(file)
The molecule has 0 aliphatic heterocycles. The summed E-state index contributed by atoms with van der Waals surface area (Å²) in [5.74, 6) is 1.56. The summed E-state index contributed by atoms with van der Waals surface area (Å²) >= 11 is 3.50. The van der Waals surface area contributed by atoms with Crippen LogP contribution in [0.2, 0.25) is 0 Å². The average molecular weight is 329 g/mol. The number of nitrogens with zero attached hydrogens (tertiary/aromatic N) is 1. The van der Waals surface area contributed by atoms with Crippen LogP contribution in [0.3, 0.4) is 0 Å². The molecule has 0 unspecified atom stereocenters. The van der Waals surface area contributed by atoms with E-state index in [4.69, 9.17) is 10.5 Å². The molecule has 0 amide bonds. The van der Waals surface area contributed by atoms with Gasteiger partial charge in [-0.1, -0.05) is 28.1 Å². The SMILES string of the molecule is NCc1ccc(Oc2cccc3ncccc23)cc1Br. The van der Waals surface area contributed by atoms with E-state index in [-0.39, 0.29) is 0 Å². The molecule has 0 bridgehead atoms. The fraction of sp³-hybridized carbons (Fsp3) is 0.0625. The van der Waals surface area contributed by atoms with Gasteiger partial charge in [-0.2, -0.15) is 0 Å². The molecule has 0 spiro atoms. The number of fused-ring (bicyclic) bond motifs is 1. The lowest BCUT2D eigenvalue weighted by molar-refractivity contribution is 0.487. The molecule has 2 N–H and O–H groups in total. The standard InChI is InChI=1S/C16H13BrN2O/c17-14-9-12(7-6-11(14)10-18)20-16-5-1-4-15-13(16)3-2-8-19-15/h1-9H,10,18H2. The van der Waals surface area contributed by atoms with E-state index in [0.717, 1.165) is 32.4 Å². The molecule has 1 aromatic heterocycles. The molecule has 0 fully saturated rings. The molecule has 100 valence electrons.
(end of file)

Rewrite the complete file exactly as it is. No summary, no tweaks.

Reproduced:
The molecule has 0 aliphatic heterocycles. The summed E-state index contributed by atoms with van der Waals surface area (Å²) in [5.74, 6) is 1.56. The summed E-state index contributed by atoms with van der Waals surface area (Å²) >= 11 is 3.50. The van der Waals surface area contributed by atoms with Crippen LogP contribution in [0.2, 0.25) is 0 Å². The average molecular weight is 329 g/mol. The number of nitrogens with zero attached hydrogens (tertiary/aromatic N) is 1. The van der Waals surface area contributed by atoms with Crippen LogP contribution in [0.3, 0.4) is 0 Å². The molecule has 0 unspecified atom stereocenters. The van der Waals surface area contributed by atoms with E-state index in [4.69, 9.17) is 10.5 Å². The molecule has 0 amide bonds. The van der Waals surface area contributed by atoms with Gasteiger partial charge in [-0.1, -0.05) is 28.1 Å². The SMILES string of the molecule is NCc1ccc(Oc2cccc3ncccc23)cc1Br. The van der Waals surface area contributed by atoms with E-state index in [-0.39, 0.29) is 0 Å². The molecule has 0 bridgehead atoms. The fraction of sp³-hybridized carbons (Fsp3) is 0.0625. The van der Waals surface area contributed by atoms with Gasteiger partial charge in [-0.2, -0.15) is 0 Å². The molecule has 0 spiro atoms. The number of fused-ring (bicyclic) bond motifs is 1. The lowest BCUT2D eigenvalue weighted by molar-refractivity contribution is 0.487. The molecule has 2 N–H and O–H groups in total. The standard InChI is InChI=1S/C16H13BrN2O/c17-14-9-12(7-6-11(14)10-18)20-16-5-1-4-15-13(16)3-2-8-19-15/h1-9H,10,18H2. The van der Waals surface area contributed by atoms with E-state index in [0.717, 1.165) is 32.4 Å². The molecule has 1 aromatic heterocycles. The molecule has 0 fully saturated rings. The molecule has 100 valence electrons.